Central Pa. education officials say Corbett's budget falls short
February 10, 2013 8:15 am  •  Christen Croley, The Sentinel
Cumberland County school officials said the budget proposal announced by Gov. Tom Corbett this week does nothing to undo the damage sustained by two consecutive years of deep cuts nearing $1 billion.  “We are always grateful when we can have additional funding coming from the state,” said Rick Vensel, South Middleton School District business and operations manager. “But unfortunately it is minimal and there are several other areas where we are not getting additional funding.”

YDR EDITORIAL: Pennsylvania charter reform proposal a good start
York Daily Record 02/08/2013 12:48:02 PM EST
After dropping the ball on charter school reform in the waning days of the last session, the Pennsylvania House of Representatives is taking another swing at it.  House Majority Leader Mike Turzai calls the new reform package a starting point.
That's good.

YDR EDITORIAL: School funding held hostage
York Daily Record 02/07/2013 10:26:04 AM EST
There, right before lawmakers' very eyes, Gov. Tom Corbett Tuesday kidnapped education funding in the state Capitol.
What does he want for its return?
Public employee pension reform.
And if his demand isn't met, the governor might have to do some cutting.
Rather than the meager increase Corbett proposed in his 2013-14 budget presentation, schools could actually receive less in this budget.

Lowest-achieving list sparks ire among Delco schools
Published: Monday, February 11, 2013
Delco Times By VINCE SULLIVAN vsullivan@delcotimes.com @vincesullivan
A Pennsylvania Department of Education release listing the lowest-achieving schools in the state includes 27 in Delaware County from seven districts, enabling students to apply for scholarships to better-performing schools.  Only Allegheny and Philadelphia counties, home to the state’s two largest cities, had more low-achieving schools, with 43 and 177, respectively.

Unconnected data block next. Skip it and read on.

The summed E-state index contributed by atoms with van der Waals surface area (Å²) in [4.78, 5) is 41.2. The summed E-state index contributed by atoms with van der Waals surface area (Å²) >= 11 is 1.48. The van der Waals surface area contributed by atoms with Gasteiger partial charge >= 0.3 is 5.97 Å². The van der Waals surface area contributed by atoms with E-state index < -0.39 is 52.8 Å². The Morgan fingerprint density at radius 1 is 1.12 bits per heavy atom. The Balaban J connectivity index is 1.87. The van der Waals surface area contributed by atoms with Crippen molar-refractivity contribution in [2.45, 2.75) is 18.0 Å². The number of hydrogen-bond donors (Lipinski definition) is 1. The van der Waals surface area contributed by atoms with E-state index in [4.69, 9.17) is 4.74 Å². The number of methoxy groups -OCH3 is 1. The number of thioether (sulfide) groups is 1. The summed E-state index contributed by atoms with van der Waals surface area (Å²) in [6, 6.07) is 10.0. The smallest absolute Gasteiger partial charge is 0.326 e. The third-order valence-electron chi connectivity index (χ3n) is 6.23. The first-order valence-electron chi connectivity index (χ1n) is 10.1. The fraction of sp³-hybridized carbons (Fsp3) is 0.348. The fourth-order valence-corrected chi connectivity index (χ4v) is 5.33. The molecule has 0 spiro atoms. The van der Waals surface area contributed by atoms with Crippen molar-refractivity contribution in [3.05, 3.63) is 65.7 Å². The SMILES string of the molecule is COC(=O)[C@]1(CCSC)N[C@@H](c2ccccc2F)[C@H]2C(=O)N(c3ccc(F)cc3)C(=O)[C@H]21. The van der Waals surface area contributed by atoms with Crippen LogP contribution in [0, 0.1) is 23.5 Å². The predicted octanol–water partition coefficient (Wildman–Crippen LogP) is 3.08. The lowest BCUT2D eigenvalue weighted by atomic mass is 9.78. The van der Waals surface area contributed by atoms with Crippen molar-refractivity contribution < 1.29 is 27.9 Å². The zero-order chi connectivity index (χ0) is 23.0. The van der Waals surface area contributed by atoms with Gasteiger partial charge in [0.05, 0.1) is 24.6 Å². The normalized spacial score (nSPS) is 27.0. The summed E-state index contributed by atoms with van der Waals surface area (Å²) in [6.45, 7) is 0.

“While more cuts have not been proposed in education, this year's proposed budget is not enough to reverse the slashes made last year and begin restoring education across the state, Hanger said.  "Education in Pennsylvania is worse two years after Gov. Corbett," he said. "Because of the governor, it's literally a disaster. It's a direct result of his choices."
Governor candidate John Hanger discusses his plans for Pennsylvania
Chambersburg Public Opinion Online By SAMANTHA COSSICK @SCossickPO
CHAMBERSBURG - The election for Pennsylvania governor may be more than a year away, but Democrat John Hanger has already begun throwing his hat in the ring and visiting communities around the state.  During his upcoming campaign, Hanger said he plans to focus on education, health care and environmental issues statewide and on a local level - something he feels Gov. Tom Corbett has not done during his "failed leadership."

Duquesne recovery officer says move students to other districts

By Mary Niederberger / Pittsburgh Post-Gazette February 11, 2013 1:12 pm
The chief recovery officer for the Duquesne City School District has recommended sending Duquesne's approximately 440 students in grades K-6 to neighboring districts on a voluntary basis for the 2013-2014 school year and shuttering the current Duquesne Elementary School.
That option, announced today, was the second of among four that Paul B. Long outlined last month as possible plans for the academically and financially failing district. The report said a community forum would be held to explain the plan, but no date has been set.

Legal status of two Philly charter schools still uncertain
Martha Woodall, INQUIRER STAFF WRITER Monday, February 11, 2013, 8:14 PM
More than six months after a federal grand jury charged charter-school founder Dorothy June Brown and four administrators with defrauding the schools of more than $6.5 million, the legal status of two of the schools remains unresolved.

Philly school reforms hinge on the question of 'for whom?'
WHYY Newsworks February 11, 2013 By Chris Satullo
Amid the turmoil over how to fix the Philadelphia schools, one core point of disagreement rarely gets voiced explicitly.  It revolves around this question: For whom are we fixing the schools?
Here are the two warring answers:
1) Our primary focus should be on doing right by the children of poverty. These at-risk kids are doomed by the accidents of their birth to attend lousy schools set in rotten environments, leaving them will no fair chance in life.
2) The other side replies: It's equally important to do right by the children of the middle class, the kids whose parents have choices on where to send them to school. You have to offer the parents of such kids enticing options if you want them to stick with city schools. If you just shrug as they hop onto the suburban shuttle, or push their kids into the Friends school funnel, you'll never gain the resources to do right by the kids of poverty.

Hite promises changes to Philly school-closings plan
Susan Snyder, INQUIRER STAFF WRITER POSTED: Monday, February 11, 2013, 7:23 PM